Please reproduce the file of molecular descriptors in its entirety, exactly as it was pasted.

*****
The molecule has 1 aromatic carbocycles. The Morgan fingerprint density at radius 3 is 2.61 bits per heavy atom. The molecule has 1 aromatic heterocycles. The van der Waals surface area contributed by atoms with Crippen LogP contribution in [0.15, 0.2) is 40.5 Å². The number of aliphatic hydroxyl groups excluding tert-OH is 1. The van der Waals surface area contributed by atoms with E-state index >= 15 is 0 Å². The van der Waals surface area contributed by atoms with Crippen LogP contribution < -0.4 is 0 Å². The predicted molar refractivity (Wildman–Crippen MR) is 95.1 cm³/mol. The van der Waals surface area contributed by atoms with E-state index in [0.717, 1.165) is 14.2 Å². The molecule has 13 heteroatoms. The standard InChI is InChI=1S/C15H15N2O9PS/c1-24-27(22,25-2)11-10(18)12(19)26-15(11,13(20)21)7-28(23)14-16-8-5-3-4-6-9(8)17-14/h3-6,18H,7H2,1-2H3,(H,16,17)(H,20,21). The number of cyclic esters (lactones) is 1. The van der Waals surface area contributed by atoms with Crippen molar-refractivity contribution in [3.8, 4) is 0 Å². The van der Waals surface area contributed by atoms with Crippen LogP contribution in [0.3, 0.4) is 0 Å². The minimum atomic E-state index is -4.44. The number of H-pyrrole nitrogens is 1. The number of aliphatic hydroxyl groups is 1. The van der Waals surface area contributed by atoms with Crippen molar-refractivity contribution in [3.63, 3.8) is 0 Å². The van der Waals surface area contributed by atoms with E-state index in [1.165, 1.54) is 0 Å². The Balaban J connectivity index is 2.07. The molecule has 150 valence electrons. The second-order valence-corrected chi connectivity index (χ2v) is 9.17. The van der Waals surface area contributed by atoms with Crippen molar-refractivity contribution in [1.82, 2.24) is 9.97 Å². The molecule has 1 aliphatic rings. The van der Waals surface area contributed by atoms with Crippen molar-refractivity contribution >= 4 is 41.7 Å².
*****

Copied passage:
The molecule has 1 aromatic carbocycles. The Morgan fingerprint density at radius 3 is 2.61 bits per heavy atom. The molecule has 1 aromatic heterocycles. The van der Waals surface area contributed by atoms with Crippen LogP contribution in [0.15, 0.2) is 40.5 Å². The number of aliphatic hydroxyl groups excluding tert-OH is 1. The van der Waals surface area contributed by atoms with E-state index >= 15 is 0 Å². The van der Waals surface area contributed by atoms with Crippen LogP contribution < -0.4 is 0 Å². The predicted molar refractivity (Wildman–Crippen MR) is 95.1 cm³/mol. The van der Waals surface area contributed by atoms with E-state index in [0.717, 1.165) is 14.2 Å². The molecule has 13 heteroatoms. The standard InChI is InChI=1S/C15H15N2O9PS/c1-24-27(22,25-2)11-10(18)12(19)26-15(11,13(20)21)7-28(23)14-16-8-5-3-4-6-9(8)17-14/h3-6,18H,7H2,1-2H3,(H,16,17)(H,20,21). The number of cyclic esters (lactones) is 1. The van der Waals surface area contributed by atoms with Crippen molar-refractivity contribution in [3.8, 4) is 0 Å². The van der Waals surface area contributed by atoms with Crippen LogP contribution in [0.3, 0.4) is 0 Å². The minimum atomic E-state index is -4.44. The number of H-pyrrole nitrogens is 1. The number of aliphatic hydroxyl groups is 1. The van der Waals surface area contributed by atoms with Crippen molar-refractivity contribution in [3.63, 3.8) is 0 Å². The van der Waals surface area contributed by atoms with E-state index in [1.165, 1.54) is 0 Å². The Balaban J connectivity index is 2.07. The molecule has 150 valence electrons. The second-order valence-corrected chi connectivity index (χ2v) is 9.17. The van der Waals surface area contributed by atoms with Crippen molar-refractivity contribution in [1.82, 2.24) is 9.97 Å². The molecule has 1 aliphatic rings. The van der Waals surface area contributed by atoms with Crippen molar-refractivity contribution >= 4 is 41.7 Å².